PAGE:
This zine provides a basic outline of how to organize a “protest march.” This is defined as your basic, run-of-the-mill march. Whether or not we like them, anarchists seem to frequently get into positions where they feel compelled to organize such marches. This guide will help you do that with ease–or help make a case against doing it…


              How It Is To Be FunHow It Is To Be Fun

              This zine is an introduction to anarchist street tactics, designed to be distributed to new anarchists. It was written in the context of the upsurge of interest in anarchism during Occupy Wall Street and covers what to expect at protests, how to form affinity groups, what to do at a protest, etc. It’s a good accompaniment to older zines on the topic such as Blocs, Black and Otherwise.


                Health and Safety at Militant ActionsHealth and Safety at Militant Actions

                This zine was produced by an action medical collective called On The Ground. It’s goal is to empower—not frighten—people by giving them information about the potential risks and dangers of militant protest. It covers what to wear, staying safe and sensible in an action, what to do in case of injury, and chemical weapons aftercare.


                  Fight the Man and Get Away SafelyFight The Man and Get Away Safely

                  This zine looks at how to safely survive situations created by police violence and confrontation. It gives practical advice on how to get out of those situations without going to jail or the hospital. The zine focuses on defensive measures and basic police movement.



                    Excited DeliriumExcited Delirium

                    Billed as “a protestor’s guide to ‘less-lethal’ weaponry,” this zine is an incredibly thorough introduction to commonly used police weapons. The zine provides a detailed look at all different types of weapons including electrical weapons (such as the TASER), chemical weapons (tear gas, pepper spray, and others), projectiles (pepper balls, rubber bullets, bean bags, flash-bang grenades). The zine ends with some suggestions on how to protect yourself from these weapons.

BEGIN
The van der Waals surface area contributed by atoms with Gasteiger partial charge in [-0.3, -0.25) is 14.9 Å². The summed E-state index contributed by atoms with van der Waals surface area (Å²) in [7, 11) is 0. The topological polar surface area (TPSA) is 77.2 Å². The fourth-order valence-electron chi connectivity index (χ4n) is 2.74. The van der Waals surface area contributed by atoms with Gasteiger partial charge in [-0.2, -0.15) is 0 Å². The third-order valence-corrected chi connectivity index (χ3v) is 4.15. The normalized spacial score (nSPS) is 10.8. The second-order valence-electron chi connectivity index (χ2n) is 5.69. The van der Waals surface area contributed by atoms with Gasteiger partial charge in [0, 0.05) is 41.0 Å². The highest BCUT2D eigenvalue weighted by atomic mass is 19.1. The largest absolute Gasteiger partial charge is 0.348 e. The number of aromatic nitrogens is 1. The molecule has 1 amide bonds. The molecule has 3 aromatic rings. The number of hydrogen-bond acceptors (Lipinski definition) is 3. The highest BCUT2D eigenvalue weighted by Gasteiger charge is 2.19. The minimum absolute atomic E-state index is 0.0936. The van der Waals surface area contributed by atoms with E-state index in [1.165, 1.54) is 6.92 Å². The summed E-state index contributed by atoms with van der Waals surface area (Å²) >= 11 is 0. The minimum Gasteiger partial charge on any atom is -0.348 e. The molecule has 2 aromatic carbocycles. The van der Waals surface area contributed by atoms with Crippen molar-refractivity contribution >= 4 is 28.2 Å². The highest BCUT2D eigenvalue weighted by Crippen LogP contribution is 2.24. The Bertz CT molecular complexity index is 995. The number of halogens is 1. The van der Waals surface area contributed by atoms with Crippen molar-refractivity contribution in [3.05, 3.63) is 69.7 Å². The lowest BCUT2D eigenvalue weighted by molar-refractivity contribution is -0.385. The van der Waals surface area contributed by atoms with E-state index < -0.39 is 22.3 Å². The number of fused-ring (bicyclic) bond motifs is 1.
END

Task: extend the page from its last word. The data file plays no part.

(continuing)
Earth First! Wolf Hunt Sabotage ManualEarth First! Wolf Hunt Sabotage Manual

                      This comprehensive guide explains the how and why of hunt sabotage aimed at saving wolves. With an increasing number of states (including Michigan) allowing for the hunting of wolves, this zine outlines one response. From the inside: “Hunt sabs are an effective tactic at stopping, inhibiting or drawing attention to the massacre of wildlife. Hunt sabs most often include direct intervention and are meant to disrupt a hunt. Actions can take the form of a blockade comprised of dozens of people at the office where wolf hunting permits are sold, or along roadways where hunters are engaging in hunts. But it also includes powerful propaganda, such as flyering communities before a hunt, or sharing this manual at your local NRA meeting and outside permit offices.”


                        Don't Back Down!Don’t Back Down!

                        Don’t Back Down! Is an an introductory zine on what to expect in mass protest / direct action scenarios. The zine has some basic information on supplies for street protests, affinity groups, consensus, and medical information pertaining to tear gas and pepper spray. However, what really sets this zine apart is its discussion of herbal first aid, tips for diffusing violence (against people, not property), an overview of participating in a riot, emotional aftercare, and post-traumatic stress disorder


                          Do-It-Yourself Occupation Guide: 2012 ReduxDo-It-Yourself Occupation Guide 2012 Redux